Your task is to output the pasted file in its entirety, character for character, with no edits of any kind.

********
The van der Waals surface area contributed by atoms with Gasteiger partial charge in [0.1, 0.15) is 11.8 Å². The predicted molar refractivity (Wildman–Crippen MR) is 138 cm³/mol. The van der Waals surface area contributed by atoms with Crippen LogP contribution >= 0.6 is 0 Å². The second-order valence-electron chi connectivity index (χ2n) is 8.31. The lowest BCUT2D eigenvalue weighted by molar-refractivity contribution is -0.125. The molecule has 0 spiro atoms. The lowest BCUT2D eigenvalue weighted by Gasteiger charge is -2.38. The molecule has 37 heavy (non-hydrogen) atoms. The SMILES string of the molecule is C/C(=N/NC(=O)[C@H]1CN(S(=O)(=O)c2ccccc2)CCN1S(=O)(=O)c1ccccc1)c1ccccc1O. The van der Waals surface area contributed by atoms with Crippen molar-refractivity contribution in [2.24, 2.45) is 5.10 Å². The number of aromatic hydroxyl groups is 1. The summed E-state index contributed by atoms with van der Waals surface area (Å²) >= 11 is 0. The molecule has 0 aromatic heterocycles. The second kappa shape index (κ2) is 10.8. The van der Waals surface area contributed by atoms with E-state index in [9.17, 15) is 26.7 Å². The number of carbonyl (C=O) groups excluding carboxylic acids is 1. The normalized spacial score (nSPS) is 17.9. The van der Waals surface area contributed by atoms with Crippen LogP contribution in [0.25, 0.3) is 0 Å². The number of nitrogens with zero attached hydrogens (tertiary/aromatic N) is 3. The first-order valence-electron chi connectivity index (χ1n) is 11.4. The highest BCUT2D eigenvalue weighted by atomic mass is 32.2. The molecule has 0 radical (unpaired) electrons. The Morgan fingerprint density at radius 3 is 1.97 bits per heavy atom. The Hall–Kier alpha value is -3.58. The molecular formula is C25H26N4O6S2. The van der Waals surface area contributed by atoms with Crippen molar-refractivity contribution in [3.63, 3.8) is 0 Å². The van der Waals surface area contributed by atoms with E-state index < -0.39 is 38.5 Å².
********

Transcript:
The van der Waals surface area contributed by atoms with Gasteiger partial charge in [0.1, 0.15) is 11.8 Å². The predicted molar refractivity (Wildman–Crippen MR) is 138 cm³/mol. The van der Waals surface area contributed by atoms with Crippen LogP contribution >= 0.6 is 0 Å². The second-order valence-electron chi connectivity index (χ2n) is 8.31. The lowest BCUT2D eigenvalue weighted by molar-refractivity contribution is -0.125. The molecule has 0 spiro atoms. The lowest BCUT2D eigenvalue weighted by Gasteiger charge is -2.38. The molecule has 37 heavy (non-hydrogen) atoms. The SMILES string of the molecule is C/C(=N/NC(=O)[C@H]1CN(S(=O)(=O)c2ccccc2)CCN1S(=O)(=O)c1ccccc1)c1ccccc1O. The van der Waals surface area contributed by atoms with Crippen molar-refractivity contribution in [2.24, 2.45) is 5.10 Å². The number of aromatic hydroxyl groups is 1. The summed E-state index contributed by atoms with van der Waals surface area (Å²) >= 11 is 0. The molecule has 0 aromatic heterocycles. The second kappa shape index (κ2) is 10.8. The van der Waals surface area contributed by atoms with E-state index in [9.17, 15) is 26.7 Å². The number of carbonyl (C=O) groups excluding carboxylic acids is 1. The normalized spacial score (nSPS) is 17.9. The van der Waals surface area contributed by atoms with Crippen LogP contribution in [0.25, 0.3) is 0 Å². The number of nitrogens with zero attached hydrogens (tertiary/aromatic N) is 3. The first-order valence-electron chi connectivity index (χ1n) is 11.4. The highest BCUT2D eigenvalue weighted by atomic mass is 32.2. The molecule has 0 radical (unpaired) electrons. The Morgan fingerprint density at radius 3 is 1.97 bits per heavy atom. The Hall–Kier alpha value is -3.58. The molecular formula is C25H26N4O6S2. The van der Waals surface area contributed by atoms with Crippen molar-refractivity contribution in [3.63, 3.8) is 0 Å². The van der Waals surface area contributed by atoms with E-state index < -0.39 is 38.5 Å².